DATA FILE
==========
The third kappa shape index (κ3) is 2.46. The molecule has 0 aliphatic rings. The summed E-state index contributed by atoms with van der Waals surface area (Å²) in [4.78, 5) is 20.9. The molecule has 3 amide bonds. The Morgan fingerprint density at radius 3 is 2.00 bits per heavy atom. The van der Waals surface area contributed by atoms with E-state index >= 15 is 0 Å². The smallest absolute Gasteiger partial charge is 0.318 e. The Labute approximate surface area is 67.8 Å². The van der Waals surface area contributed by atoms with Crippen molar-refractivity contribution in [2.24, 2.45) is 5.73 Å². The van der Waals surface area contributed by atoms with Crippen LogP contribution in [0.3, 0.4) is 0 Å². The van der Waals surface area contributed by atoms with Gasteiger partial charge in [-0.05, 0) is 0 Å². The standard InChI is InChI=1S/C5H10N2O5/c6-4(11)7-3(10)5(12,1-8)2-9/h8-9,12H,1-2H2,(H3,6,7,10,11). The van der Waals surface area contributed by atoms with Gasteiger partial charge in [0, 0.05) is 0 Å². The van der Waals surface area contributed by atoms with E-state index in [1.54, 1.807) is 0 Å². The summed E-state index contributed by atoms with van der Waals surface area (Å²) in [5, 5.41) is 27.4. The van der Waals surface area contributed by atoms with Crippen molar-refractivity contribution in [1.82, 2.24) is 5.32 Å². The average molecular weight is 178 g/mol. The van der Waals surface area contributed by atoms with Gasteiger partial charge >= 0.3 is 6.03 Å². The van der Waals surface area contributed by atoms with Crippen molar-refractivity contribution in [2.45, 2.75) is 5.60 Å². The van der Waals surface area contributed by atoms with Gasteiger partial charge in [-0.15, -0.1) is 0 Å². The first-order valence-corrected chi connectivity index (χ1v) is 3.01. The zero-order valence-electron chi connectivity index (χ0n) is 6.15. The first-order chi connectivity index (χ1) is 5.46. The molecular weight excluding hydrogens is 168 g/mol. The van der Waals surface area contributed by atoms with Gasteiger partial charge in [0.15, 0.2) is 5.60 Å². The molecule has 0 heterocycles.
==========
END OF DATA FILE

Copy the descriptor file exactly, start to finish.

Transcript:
The third kappa shape index (κ3) is 2.46. The molecule has 0 aliphatic rings. The summed E-state index contributed by atoms with van der Waals surface area (Å²) in [4.78, 5) is 20.9. The molecule has 3 amide bonds. The Morgan fingerprint density at radius 3 is 2.00 bits per heavy atom. The van der Waals surface area contributed by atoms with E-state index >= 15 is 0 Å². The smallest absolute Gasteiger partial charge is 0.318 e. The Labute approximate surface area is 67.8 Å². The van der Waals surface area contributed by atoms with Crippen molar-refractivity contribution in [2.24, 2.45) is 5.73 Å². The van der Waals surface area contributed by atoms with Crippen LogP contribution in [0.3, 0.4) is 0 Å². The van der Waals surface area contributed by atoms with Gasteiger partial charge in [-0.05, 0) is 0 Å². The standard InChI is InChI=1S/C5H10N2O5/c6-4(11)7-3(10)5(12,1-8)2-9/h8-9,12H,1-2H2,(H3,6,7,10,11). The van der Waals surface area contributed by atoms with Gasteiger partial charge in [0, 0.05) is 0 Å². The van der Waals surface area contributed by atoms with E-state index in [1.54, 1.807) is 0 Å². The summed E-state index contributed by atoms with van der Waals surface area (Å²) in [5, 5.41) is 27.4. The van der Waals surface area contributed by atoms with Crippen molar-refractivity contribution in [1.82, 2.24) is 5.32 Å². The average molecular weight is 178 g/mol. The van der Waals surface area contributed by atoms with Gasteiger partial charge >= 0.3 is 6.03 Å². The van der Waals surface area contributed by atoms with Crippen molar-refractivity contribution in [2.45, 2.75) is 5.60 Å². The van der Waals surface area contributed by atoms with Gasteiger partial charge in [-0.15, -0.1) is 0 Å². The first-order valence-corrected chi connectivity index (χ1v) is 3.01. The zero-order valence-electron chi connectivity index (χ0n) is 6.15. The first-order chi connectivity index (χ1) is 5.46. The molecular weight excluding hydrogens is 168 g/mol. The van der Waals surface area contributed by atoms with Gasteiger partial charge in [0.15, 0.2) is 5.60 Å². The molecule has 0 heterocycles.